There are a variety of methods that promote comfort. Whatever your preference, you may want to consider these additional comfort measures in planning your labor and birth.
While every measure may not be offered in every medical setting, the following therapies are more readily available and generally accepted. If there is a specific one that you want to practice, call and ask your childbirth educator or staff at the delivery center if it is available, or if you need to bring in supplies on your own.
Heat helps to relax tense and sore muscles while increasing the blood flow to this area. Suggestions include: warm or hot towels (dry or moist), or a heating pad to provide heat to a specific region.
Applying ice or cool packs may provide a numbing effect to areas of discomfort by reducing the blood flow and swelling.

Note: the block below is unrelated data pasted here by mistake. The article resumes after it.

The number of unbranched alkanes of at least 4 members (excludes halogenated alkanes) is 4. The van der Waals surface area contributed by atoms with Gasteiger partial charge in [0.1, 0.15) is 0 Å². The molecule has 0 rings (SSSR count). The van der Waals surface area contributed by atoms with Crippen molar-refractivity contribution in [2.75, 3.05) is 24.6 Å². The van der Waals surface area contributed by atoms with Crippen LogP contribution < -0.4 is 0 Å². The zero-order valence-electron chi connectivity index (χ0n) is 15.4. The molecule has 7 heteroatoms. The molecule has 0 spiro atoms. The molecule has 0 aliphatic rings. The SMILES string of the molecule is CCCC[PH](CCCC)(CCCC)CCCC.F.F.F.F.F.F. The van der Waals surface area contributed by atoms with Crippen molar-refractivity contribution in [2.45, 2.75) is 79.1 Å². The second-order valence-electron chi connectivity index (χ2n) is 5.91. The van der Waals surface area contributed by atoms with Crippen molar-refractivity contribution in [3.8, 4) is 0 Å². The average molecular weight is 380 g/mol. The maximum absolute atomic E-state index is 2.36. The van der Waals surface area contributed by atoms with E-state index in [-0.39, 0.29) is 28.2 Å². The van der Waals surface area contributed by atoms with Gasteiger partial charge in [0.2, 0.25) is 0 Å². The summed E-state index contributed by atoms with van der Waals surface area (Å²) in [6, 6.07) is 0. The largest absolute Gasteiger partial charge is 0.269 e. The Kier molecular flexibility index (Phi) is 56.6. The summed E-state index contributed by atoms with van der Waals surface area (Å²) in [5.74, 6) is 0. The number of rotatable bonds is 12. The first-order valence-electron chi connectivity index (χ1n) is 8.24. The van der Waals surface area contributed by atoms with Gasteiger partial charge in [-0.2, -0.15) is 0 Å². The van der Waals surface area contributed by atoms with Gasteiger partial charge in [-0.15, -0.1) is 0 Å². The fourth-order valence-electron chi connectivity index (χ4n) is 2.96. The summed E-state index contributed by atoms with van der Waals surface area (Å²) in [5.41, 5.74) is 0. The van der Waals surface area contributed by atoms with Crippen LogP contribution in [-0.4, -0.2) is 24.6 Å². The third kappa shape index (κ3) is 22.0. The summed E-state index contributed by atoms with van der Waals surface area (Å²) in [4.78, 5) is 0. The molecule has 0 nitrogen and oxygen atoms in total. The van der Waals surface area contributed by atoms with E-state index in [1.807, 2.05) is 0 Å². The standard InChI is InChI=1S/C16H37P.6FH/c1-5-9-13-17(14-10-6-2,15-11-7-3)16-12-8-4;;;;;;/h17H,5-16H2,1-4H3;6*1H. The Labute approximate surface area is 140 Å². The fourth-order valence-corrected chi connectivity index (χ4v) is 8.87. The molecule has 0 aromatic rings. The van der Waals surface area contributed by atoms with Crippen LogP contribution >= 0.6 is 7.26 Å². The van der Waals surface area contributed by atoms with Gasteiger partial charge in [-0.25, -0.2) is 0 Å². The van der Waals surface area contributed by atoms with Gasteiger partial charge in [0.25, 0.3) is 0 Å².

Therapeutic and tension-relieving qualities of certain scents are well recognized. Pleasant experiences stimulate the “good feeling” part of the brain which may result in a release of hormones called endorphins (act as the body’s natural pain relievers). In labor, scents that work well are chamomile, sandalwood, vanilla and lavender.
Some women find music relaxing, while others may find it distracting. If you relax with music or a favorite radio program, be sure to have a CD, tape or radio with you during labor.
Some birthing facilities offer showers or tubs for use during labor. These may be used to help relieve muscle aches and tension.
Birthing Balls/Balance Balls
Balance balls may be used in labor to help reduce labor pains by placing it under the areas where the most pain is felt. The ball allows for a natural rocking motion, keeping the baby in alignment with the pelvis, and may improve the progress of labor.
Tennis balls for back massage
These come in handy for back labor when deep pressure applied to the lower back area brings relief. Place the tennis balls in a long tube sock so you can rest them on the lower back and direct their pressure to wherever you need it.